Only one region of the country is regularly seeing both parties win U.S. Senate seats in the vast majority of its states.
The Yellowhammer State is tied with Kansas for the fewest years of sending lawmakers to the Senate from different political parties over the last century.
It’s been a quarter century since Democrats won U.S. House seats in both Kansas and Nebraska.
GOP U.S. Senators who faced bona fide renomination battles over the last four cycles averaged 74 years of age, were 28 years older than their opponent, and had served 24+ years in the chamber; not so in 2018.
Maryland’s last close Senate election took place during Nixon’s first midterm with four other states also not hosting a competitive contest since the 1970s.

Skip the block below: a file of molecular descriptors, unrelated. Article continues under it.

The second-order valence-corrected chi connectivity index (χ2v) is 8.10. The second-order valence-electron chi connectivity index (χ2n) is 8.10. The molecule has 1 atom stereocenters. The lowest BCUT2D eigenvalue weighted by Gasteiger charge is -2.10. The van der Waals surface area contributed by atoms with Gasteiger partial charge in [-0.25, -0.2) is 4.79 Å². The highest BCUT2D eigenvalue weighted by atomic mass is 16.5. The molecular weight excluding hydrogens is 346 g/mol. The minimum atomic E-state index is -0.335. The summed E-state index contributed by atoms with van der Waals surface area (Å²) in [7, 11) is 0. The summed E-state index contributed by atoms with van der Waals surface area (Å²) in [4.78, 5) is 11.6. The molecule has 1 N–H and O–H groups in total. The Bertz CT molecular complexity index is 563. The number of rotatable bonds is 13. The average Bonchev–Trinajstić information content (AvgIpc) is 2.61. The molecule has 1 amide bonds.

A outright win by Jon Ossoff on Tuesday will end a pick-up drought of 19 specials in a row – tied for the largest streak since WWII.
Nearly one-quarter of major party nominees seeking rematches in U.S. House elections in the Sunflower State have been successful.
Not since before World War II have five U.S. House special elections been conducted during the first six months of a new Congress.
It has been 66 years since Kansas last held a special election to the U.S. House – fifth longest streak in the nation.
Since the passage of the 17th Amendment all but seven states have been represented by a single party in the U.S. House and Senate for at least one Congress.